Friday, January 10, 2003

Lieberman is no 'Scoop' Jackson
What is this obsession with journalists comparing possible presidential contender Sen. Joe Lieberman and the late Sen. Henry "Scoop" Jackson, a former Democratic presidential candidate?
Ever since Lieberman appeared on the Democratic ticket with Vice President Al Gore, the Connecticut Senator has been compared to the imposing and impressive Jackson. Locally, both Scot Lehigh of The Boston Globe [a few months ago] and now Seth Gitell of The Boston Phoenix have made the same comparisons ["Lieberman’s tough road ahead"].
But neither seems to have a grasp of Jackson, and the late senator is probably turning over in his grave. Sure, the two have some things in common: Both practiced Judaism, were "defense hawks," considered conservative Democrats, and soon, presidential candidates. But that is where the similarities end.
Most people don’t know much about Scoop Jackson but political history writers of the 1970s have covered the guy pretty extensively. Jackson spent 43 years serving Washington State both in Congress and the Senate where he concentrated his work on creating national parks, fighting communism, and international relations. He was first elected to Congress in 1940 and then served in the Army during World War II, and was elected to the Senate in 1952 where he served 30 years. Jackson was also a two-time presidential candidate – toying with the idea in 1972 and going all out in 1976, where he raised millions of dollars and won the Massachusetts and New York primaries.
But unlike Lieberman, Jackson was a rabid union supporter and had backing from both the leadership and rank-and-file of labor during his campaigns. Scoop’s slogan in 1976 was "Jackson means jobs!" In fact, Jackson probably would have sold his mother into slavery before ever voting for NAFTA or GATT which sent good Democratic union jobs overseas. Not like Lieberman who has never seen a wage slave he didn’t love.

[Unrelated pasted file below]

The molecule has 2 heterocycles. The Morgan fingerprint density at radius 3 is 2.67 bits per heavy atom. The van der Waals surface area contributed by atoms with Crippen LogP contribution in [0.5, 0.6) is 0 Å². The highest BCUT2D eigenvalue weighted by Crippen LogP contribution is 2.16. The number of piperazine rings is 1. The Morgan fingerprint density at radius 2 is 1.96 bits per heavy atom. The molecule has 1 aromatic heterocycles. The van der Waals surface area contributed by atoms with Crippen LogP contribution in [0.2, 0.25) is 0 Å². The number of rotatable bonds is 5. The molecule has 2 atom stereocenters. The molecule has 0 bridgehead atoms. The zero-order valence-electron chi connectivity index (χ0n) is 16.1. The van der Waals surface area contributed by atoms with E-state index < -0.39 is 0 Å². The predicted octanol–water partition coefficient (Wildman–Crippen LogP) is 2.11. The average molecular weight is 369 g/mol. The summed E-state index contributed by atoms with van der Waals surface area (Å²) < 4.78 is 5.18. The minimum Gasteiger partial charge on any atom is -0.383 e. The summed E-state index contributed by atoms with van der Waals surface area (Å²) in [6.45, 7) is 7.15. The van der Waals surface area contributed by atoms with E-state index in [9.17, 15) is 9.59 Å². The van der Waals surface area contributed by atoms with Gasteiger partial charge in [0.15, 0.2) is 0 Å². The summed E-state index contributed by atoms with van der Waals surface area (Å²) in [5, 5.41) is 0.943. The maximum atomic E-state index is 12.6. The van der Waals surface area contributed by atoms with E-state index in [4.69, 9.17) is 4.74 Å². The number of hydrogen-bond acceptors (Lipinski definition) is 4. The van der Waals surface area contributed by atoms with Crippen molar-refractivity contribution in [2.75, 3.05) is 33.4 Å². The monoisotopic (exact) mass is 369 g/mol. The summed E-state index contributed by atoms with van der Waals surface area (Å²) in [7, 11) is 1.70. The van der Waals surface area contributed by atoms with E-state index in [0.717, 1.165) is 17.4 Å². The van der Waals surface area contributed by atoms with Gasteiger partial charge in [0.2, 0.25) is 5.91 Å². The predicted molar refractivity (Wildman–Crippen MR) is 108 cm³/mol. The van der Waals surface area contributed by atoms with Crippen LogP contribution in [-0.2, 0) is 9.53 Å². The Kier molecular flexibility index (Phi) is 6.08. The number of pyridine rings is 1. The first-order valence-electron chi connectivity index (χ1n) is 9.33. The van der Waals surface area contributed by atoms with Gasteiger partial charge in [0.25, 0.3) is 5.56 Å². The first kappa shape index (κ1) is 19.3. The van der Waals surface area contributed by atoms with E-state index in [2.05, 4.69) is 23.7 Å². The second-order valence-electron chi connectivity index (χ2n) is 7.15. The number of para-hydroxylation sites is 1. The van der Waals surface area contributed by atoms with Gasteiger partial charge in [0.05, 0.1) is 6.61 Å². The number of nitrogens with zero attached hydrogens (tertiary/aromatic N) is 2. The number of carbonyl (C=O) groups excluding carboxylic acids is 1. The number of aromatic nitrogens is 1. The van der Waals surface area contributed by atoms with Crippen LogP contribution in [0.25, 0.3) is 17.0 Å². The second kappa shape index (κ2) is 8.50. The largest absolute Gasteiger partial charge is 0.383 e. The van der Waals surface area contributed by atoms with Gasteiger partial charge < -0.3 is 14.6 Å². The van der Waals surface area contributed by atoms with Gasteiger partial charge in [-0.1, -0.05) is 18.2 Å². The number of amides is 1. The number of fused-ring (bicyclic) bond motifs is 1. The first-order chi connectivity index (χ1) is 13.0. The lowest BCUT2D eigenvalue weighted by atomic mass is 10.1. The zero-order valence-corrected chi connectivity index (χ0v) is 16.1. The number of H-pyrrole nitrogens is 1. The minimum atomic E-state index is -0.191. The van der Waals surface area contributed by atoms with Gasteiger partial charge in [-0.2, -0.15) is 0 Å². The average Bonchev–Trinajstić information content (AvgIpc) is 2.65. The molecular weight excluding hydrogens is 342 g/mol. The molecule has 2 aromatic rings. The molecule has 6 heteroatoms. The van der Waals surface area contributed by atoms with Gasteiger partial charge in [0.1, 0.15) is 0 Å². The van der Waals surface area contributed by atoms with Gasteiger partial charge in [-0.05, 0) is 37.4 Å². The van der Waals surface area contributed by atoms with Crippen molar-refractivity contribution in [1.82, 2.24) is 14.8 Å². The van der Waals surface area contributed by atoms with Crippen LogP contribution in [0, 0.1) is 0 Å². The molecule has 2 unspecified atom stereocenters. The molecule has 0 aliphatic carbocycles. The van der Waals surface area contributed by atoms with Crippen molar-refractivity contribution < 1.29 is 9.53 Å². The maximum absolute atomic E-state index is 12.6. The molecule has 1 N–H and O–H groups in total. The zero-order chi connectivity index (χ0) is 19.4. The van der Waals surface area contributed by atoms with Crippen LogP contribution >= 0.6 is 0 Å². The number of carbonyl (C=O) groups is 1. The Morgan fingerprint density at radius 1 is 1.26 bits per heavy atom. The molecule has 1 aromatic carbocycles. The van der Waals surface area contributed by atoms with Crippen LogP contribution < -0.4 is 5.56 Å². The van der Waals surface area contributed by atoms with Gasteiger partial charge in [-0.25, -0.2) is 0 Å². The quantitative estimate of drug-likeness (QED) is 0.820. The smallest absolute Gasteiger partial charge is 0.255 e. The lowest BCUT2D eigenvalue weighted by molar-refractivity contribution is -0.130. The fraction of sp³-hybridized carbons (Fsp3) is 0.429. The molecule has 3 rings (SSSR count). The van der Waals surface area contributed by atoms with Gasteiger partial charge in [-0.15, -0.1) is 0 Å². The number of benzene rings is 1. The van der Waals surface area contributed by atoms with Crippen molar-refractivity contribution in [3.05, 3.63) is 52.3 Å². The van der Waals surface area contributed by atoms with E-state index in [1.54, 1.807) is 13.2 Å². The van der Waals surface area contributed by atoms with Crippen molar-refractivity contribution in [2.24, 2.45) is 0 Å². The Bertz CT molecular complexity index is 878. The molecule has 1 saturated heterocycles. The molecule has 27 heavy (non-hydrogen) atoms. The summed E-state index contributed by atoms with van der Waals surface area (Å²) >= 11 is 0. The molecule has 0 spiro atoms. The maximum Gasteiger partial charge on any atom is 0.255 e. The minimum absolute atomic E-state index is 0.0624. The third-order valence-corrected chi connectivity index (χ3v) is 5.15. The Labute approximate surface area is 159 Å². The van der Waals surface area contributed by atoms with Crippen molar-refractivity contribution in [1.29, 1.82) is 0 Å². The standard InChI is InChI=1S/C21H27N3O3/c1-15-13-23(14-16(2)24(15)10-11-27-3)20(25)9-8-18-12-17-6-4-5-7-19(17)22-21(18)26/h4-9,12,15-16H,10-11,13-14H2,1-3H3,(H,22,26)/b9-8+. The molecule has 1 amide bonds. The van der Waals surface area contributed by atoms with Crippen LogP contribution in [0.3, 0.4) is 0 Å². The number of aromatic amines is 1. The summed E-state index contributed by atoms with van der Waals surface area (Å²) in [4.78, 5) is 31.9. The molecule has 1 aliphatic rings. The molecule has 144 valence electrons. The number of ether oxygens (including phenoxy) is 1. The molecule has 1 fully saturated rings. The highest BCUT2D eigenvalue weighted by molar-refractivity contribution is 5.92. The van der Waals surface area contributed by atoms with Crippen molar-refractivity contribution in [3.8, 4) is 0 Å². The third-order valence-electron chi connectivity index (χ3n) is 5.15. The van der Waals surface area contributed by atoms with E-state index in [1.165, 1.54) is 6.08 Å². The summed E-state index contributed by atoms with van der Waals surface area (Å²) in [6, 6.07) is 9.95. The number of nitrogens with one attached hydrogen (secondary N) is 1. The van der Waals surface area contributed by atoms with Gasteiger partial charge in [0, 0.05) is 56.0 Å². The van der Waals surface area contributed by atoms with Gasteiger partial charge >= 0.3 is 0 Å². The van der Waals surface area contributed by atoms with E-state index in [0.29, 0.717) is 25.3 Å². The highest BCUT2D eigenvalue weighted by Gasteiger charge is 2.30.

Also, Jackson was:
... a tenacious foe of totalitarianism in all its forms, continually broke with liberals on national security issues by supporting higher defense budgets and asking tough questions about arms-control treaties ...
as stated by The Washington Times back in August. Lieberman, in some ways, can be considered similar since he was one of the sponsors of the Senate bill authorizing Bush to use force against Saddam. But Jackson fought totalitarianism of all kinds, especially global communism, which makes these little skirmishes with Iraq and North Korea seem miniscule. Lieberman only stands up to dictators when it is suitable – to the benefit of big oil and military contractors – while ignoring tyrants when it benefits free traders and the import industrial complex.
And despite his long public service to the state of Washington, Jackson was never a sleazy Democratic insider. From Jules Witcover’s book "Marathon," on the presidential campaign of 1976:
For all his dedication, for all his expertise, for all his campaign resources, [Jackson] always seemed an intruder – a brash, single-minded guy who didn’t belong, who didn’t fit in, who had to knock doors down because they were so seldom flung open for him.
As well, Jackson was an old-styled Democratic liberal where fighting for the working man was the most important job of a senator. This is quite the opposite of Lieberman who has been a lapdog of the Democratic Leadership Council, the corporate and conservative wing of the Democratic Party, for his entire career.
Here’s hoping the journalists can get a little more creative in their comparisons – or find out a little more about our history.